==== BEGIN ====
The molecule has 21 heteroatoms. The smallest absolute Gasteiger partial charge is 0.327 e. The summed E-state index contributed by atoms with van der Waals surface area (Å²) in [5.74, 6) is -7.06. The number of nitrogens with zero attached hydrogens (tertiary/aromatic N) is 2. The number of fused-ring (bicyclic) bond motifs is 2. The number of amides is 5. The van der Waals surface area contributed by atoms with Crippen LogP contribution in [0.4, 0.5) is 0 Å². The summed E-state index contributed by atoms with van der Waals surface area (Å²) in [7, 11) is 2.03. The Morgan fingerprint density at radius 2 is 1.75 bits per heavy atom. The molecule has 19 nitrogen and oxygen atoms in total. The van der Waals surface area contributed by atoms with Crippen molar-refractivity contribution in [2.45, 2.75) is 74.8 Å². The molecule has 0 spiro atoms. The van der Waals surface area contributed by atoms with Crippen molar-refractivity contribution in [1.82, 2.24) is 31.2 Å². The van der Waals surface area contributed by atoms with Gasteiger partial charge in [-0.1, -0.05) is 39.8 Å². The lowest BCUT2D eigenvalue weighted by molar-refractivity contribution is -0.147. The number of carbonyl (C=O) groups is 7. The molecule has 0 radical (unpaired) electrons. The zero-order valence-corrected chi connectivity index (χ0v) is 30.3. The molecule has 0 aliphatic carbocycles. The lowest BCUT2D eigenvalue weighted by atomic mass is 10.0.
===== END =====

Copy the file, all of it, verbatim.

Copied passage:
The molecule has 21 heteroatoms. The smallest absolute Gasteiger partial charge is 0.327 e. The summed E-state index contributed by atoms with van der Waals surface area (Å²) in [5.74, 6) is -7.06. The number of nitrogens with zero attached hydrogens (tertiary/aromatic N) is 2. The number of fused-ring (bicyclic) bond motifs is 2. The number of amides is 5. The van der Waals surface area contributed by atoms with Crippen LogP contribution in [0.4, 0.5) is 0 Å². The summed E-state index contributed by atoms with van der Waals surface area (Å²) in [7, 11) is 2.03. The Morgan fingerprint density at radius 2 is 1.75 bits per heavy atom. The molecule has 19 nitrogen and oxygen atoms in total. The van der Waals surface area contributed by atoms with Crippen molar-refractivity contribution in [2.45, 2.75) is 74.8 Å². The molecule has 0 spiro atoms. The van der Waals surface area contributed by atoms with Crippen molar-refractivity contribution in [1.82, 2.24) is 31.2 Å². The van der Waals surface area contributed by atoms with Gasteiger partial charge in [-0.1, -0.05) is 39.8 Å². The lowest BCUT2D eigenvalue weighted by molar-refractivity contribution is -0.147. The number of carbonyl (C=O) groups is 7. The molecule has 0 radical (unpaired) electrons. The zero-order valence-corrected chi connectivity index (χ0v) is 30.3. The molecule has 0 aliphatic carbocycles. The lowest BCUT2D eigenvalue weighted by atomic mass is 10.0.